Using Technology to Deepen Democracy, Using Democracy to Ensure Technology Benefits Us All

Thursday, September 03, 2009

Reactionary Hyperbole Against Democratic Thoughtfulness

This is a little self-indulgent, but I am re-posting a condensed version of part of my editorial from last Saturday that I think many didn't have the patience to read their way through to:

Hyperbolic discourses appeal not only to unreasoning fears but to unreasonable greed, and the making of hyperbolic threats is all too often correlated to the making of hyperbolic promises.

At the very same moment when irrational fears of "Death Panels" are being stoked by the rich beneficiaries of the catastrophically failing status quo (fears of fictional "Death Panels" that function precisely as the smoke screen behind which vanishes the lived reality of the "death panels" of brutal for-profit insurance company exclusions and rationings of health care), so too irrational fantasies of eternal youth and seamless happiness are stoked by advertising images wreathed in pastel hues and in the iconography of soft pornography and science fiction futurology for pills of questionable efficacy and by pop-tech articles handwaving about accelerating technoscience.

Hyperbole demoralizes us by deranging our sense of scale, befuddling our awareness of the ways in which individual agency, when it is organized, is more than equal to the forces of incumbency, ignorance, and reaction at hand.

Hyperbole encourages us to leap in a single bound from the passive indifference of the ignorant consumer to the passive resignation of the knowing doomsayer.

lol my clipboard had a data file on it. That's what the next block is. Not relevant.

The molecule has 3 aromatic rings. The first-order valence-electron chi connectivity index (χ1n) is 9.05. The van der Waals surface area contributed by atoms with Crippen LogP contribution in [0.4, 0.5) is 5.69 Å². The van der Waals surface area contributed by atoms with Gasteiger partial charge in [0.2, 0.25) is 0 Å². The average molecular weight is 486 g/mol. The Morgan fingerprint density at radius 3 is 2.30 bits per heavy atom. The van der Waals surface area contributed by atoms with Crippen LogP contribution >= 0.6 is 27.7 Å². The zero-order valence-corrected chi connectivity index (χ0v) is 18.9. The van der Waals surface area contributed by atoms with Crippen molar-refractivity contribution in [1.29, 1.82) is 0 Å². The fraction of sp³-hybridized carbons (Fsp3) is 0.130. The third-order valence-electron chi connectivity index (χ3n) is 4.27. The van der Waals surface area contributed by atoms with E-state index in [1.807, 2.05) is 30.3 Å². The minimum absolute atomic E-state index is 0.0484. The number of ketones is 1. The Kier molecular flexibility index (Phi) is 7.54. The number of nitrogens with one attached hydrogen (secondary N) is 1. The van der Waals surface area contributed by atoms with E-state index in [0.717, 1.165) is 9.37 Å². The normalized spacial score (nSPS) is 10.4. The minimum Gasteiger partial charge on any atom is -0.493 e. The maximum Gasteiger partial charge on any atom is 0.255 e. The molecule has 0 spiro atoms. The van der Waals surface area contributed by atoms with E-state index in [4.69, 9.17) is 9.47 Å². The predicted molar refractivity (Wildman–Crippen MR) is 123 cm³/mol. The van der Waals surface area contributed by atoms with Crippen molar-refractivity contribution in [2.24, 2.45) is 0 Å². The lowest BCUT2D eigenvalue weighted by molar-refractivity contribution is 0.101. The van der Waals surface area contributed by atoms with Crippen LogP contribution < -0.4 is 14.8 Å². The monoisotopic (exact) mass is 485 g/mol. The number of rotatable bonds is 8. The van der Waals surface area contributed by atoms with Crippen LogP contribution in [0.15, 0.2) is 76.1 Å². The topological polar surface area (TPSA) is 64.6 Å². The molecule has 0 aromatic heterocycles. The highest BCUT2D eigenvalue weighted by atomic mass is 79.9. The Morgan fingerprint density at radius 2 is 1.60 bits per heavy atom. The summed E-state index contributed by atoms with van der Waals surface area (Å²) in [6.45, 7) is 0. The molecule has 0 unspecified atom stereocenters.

Hyperbole enlists us to assume the vantage of an essentially aesthetic perfectionism that falsely promises to immunize us from the inevitable disappointments of stakeholder contestation, by draining all the actual stakes of the contest at hand of significance as measured against idealized outcomes disconnected from struggle as it plays out in history.

Of course, the repudiation of hyperbole must not be an excuse for complacency, an evasion of the actual stakes of the struggle, a relaxation of vigilance, lest it become a rationale for incumbency and reaction after all. But the point is to focus our intelligence and organize our energy on the actual terms of the tasks at hand, neither squandering our energies in hyperbole nor anaesthetizing our sense in complacency.

Our present distress in the struggle for real health care reform is certainly all too urgent and real, in all its danger and its promise, but it also reconnects us to the ongoing and abiding and in fact interminable struggle of civic democracy of which the battle for health care reform is just a part, an episode. We must eschew demoralizing and distracting doomsaying and hyperbole not only to make a necessary contribution to the sanity, and hence likely efficacy, of the health care debate itself, but we can also take the health care debate as an occasion to make a deeper and vitally important point about the democratic civilization our devotion to which inspires our separate devotions to struggles for universal health care, freedom of expression and access to knowledge, a decent living and equality before the law, a celebration of the dignity and contribution of diverse lifeways in a shared world, and so on in the first place.

To be lost in a daydream of effortless abundance, and to pay cheerfully the price of an acceptance or uncritical obedience to authorities for an infantile fantasy of ease is to relinquish actually thoughtful (in every sense of the term), actually responsible, actually civic, actually critical, actually intelligent, actually collaborative struggle as a citizen and even as an adult in the world and in history, on the actually-existing terms in which these are presented to us (incumbent on us) and present-ed among us (the open futurity in our plural present). To be lost in the contrary nightmare of delirious doomsaying, proliferating tipping points, conjurations of accelerating acceleration, of technodevelopmental singularities, apocalypses and ends-of-history, and to pay resignedly the price of an acceptance that democracy has or must fail the test of the moment, that true elites must have their way with us or that false elites will have their way with us come what may, is to relinquish that same actually-thoughtful citizenship and adulthood in the world and in history.